X10 Lola review: X10 Lola

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3 stars

CNET Editors' Rating

The Good Inexpensive; solid TV-based music navigation; displays CD artwork; scours hard drive for audio tracks; supports playlists and several audio file types; included backlit universal remote; live-chat tech support.

The Bad Limited transmission range; evident background audio noise and interference; monopolizes PC screen during navigation; Windows only.

The Bottom Line Lola is currently the least-expensive DAR with a TV output, but its limited transmission range and interference are drawbacks.

6.4 Overall
  • Design 7.0
  • Features 7.0
  • Performance 5.0

X10, the company best known for direct marketing its spycams on the Internet, has entered the digital audio receiver (DAR) arena. At only $99 for the transmitter, a universal remote control, and one receiver unit, the Lola Wireless VGA system is by far the least-expensive DAR with TV-based music navigation that we've tested. But there's a catch: the Lola has a limited range and is more susceptible to hiss and interference than pricier wireless DARs.

Editors' note:
The Lola is available in three varieties. The Lola Direct Connect uses a wired USB connection with your PC. The Lola Wireless VGA reviewed here and the Lola Wireless TV Video are identical except for different video outputs. We can therefore assume that both wireless products deliver the same audio performance.

Aesthetically, the Lola transmitter and receiver units aren't impressive. While their diminutive sizes helped them blend with our computer and A/V rigs, a plastic piece repeatedly popped off the transmitter, leaving its dish-shaped antenna slumped over.

Even though we had to sort through and connect a smorgasbord of cables, setup wasn't difficult. We patched the transmitter to our PC's audio and video outputs using the included splitter cables. Then, after we had installed the required software (a download from X10's Web site) and connected the transmitter to the computer's USB port, Lola's friendly Media Import Wizard led the way. In less than 30 minutes, the software scoured our hard drive, built a 5,000-song music library, and downloaded the accompanying album art over our broadband Internet connection.

Lola's two main software components are the Media Manager and the Player. You use the Media Manager to add and delete library files, search for playlists and CD artwork, and rearrange file names so they're more clearly displayed. The file-name utility is handy, but it froze a few times during our testing. The Player, Lola's user interface, has a very clean, effective, and intelligent design; its color-coding of the relevant song, artist, and album information matches the remote's.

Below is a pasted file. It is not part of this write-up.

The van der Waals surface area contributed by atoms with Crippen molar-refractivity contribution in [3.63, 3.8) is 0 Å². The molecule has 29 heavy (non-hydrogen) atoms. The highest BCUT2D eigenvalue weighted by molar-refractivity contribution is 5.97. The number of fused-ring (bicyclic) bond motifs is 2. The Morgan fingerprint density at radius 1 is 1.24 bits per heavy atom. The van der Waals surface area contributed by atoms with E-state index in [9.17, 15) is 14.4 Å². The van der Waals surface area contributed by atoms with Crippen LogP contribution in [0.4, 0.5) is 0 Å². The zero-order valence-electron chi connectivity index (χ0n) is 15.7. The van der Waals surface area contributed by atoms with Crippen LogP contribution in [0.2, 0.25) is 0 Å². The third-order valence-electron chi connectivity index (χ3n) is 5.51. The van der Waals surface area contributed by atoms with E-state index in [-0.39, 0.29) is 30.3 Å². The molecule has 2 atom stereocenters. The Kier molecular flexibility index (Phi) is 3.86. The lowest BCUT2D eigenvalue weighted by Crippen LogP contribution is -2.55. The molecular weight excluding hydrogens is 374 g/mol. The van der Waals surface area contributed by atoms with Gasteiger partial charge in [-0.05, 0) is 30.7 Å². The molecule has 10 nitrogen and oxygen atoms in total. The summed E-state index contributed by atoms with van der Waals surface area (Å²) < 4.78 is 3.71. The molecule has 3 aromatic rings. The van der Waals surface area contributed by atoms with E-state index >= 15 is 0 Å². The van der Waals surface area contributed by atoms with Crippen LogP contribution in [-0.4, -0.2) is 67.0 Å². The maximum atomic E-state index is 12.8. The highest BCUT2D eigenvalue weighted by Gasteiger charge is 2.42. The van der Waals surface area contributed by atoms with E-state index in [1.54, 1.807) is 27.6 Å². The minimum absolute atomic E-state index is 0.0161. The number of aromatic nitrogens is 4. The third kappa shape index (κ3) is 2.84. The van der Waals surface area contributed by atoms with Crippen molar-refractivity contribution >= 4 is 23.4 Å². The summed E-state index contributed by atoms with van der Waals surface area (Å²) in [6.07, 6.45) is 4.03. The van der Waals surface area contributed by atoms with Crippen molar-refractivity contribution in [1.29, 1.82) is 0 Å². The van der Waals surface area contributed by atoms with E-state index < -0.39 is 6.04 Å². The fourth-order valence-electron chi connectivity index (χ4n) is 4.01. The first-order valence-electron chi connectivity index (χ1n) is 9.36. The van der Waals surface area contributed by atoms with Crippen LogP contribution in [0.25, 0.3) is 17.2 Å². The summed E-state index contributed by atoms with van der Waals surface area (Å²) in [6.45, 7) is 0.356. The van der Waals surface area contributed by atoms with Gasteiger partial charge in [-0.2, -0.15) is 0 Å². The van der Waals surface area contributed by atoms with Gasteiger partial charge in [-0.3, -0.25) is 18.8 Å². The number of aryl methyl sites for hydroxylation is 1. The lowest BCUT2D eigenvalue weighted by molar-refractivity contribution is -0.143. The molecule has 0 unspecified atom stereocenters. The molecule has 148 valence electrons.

The receiver unit fit nicely into our home-theater rack. We plugged it into a free A/V input on our receiver, but we could have just as easily connected it directly to the TV. You control the Lola receiver with a solid, midsize universal remote, whose logical layout includes directional navigation and dedicated album, artist, genre, track, and playlist keys.

Since Lola takes its video feed from your computer's video card, the Player appears simultaneously on the PC monitor and on the TV connected to the receiver unit. You'll effectively be using the entire PC screen remotely, so if you're a serious music fan, you might want to invest in a dual-monitor video card to avoid conflicts with other PC users in the household.

The transmitter has a standard USB cable, a VGA video input, and stereo RCA audio inputs. The receiver features stereo RCA audio outputs, along with composite and RF (cable TV-style) video outputs. Both units require external AC power. Connectivity is strictly analog; for fully digital audio input and output, you'll have to look to some of the more expensive DARs. Both the transmitter and the receiver have four selectable RF channels to help you avoid interference. One important note: Lola's analog transmission can result in degraded audio quality, and Lola is without the benefit of a digital system's error correction.

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